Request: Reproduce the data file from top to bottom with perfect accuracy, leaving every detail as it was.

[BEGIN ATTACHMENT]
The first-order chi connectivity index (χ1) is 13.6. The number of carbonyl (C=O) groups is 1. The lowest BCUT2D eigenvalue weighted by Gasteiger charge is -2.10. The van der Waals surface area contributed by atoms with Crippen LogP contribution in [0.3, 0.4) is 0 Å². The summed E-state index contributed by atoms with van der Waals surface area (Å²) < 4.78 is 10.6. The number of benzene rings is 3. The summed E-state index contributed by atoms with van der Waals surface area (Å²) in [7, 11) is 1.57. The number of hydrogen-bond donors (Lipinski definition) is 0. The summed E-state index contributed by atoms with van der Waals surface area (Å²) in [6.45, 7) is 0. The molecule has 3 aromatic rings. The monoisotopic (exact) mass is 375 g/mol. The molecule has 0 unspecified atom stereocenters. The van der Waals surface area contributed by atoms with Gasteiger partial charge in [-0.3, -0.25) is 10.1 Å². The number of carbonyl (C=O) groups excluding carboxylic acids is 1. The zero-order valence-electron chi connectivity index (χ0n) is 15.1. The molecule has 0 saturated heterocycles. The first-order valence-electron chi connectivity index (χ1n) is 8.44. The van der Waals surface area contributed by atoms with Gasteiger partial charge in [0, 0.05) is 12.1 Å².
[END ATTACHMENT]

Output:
The first-order chi connectivity index (χ1) is 13.6. The number of carbonyl (C=O) groups is 1. The lowest BCUT2D eigenvalue weighted by Gasteiger charge is -2.10. The van der Waals surface area contributed by atoms with Crippen LogP contribution in [0.3, 0.4) is 0 Å². The summed E-state index contributed by atoms with van der Waals surface area (Å²) < 4.78 is 10.6. The number of benzene rings is 3. The summed E-state index contributed by atoms with van der Waals surface area (Å²) in [7, 11) is 1.57. The number of hydrogen-bond donors (Lipinski definition) is 0. The summed E-state index contributed by atoms with van der Waals surface area (Å²) in [6.45, 7) is 0. The molecule has 3 aromatic rings. The monoisotopic (exact) mass is 375 g/mol. The molecule has 0 unspecified atom stereocenters. The van der Waals surface area contributed by atoms with Gasteiger partial charge in [-0.3, -0.25) is 10.1 Å². The number of carbonyl (C=O) groups excluding carboxylic acids is 1. The zero-order valence-electron chi connectivity index (χ0n) is 15.1. The molecule has 0 saturated heterocycles. The first-order valence-electron chi connectivity index (χ1n) is 8.44. The van der Waals surface area contributed by atoms with Gasteiger partial charge in [0, 0.05) is 12.1 Å².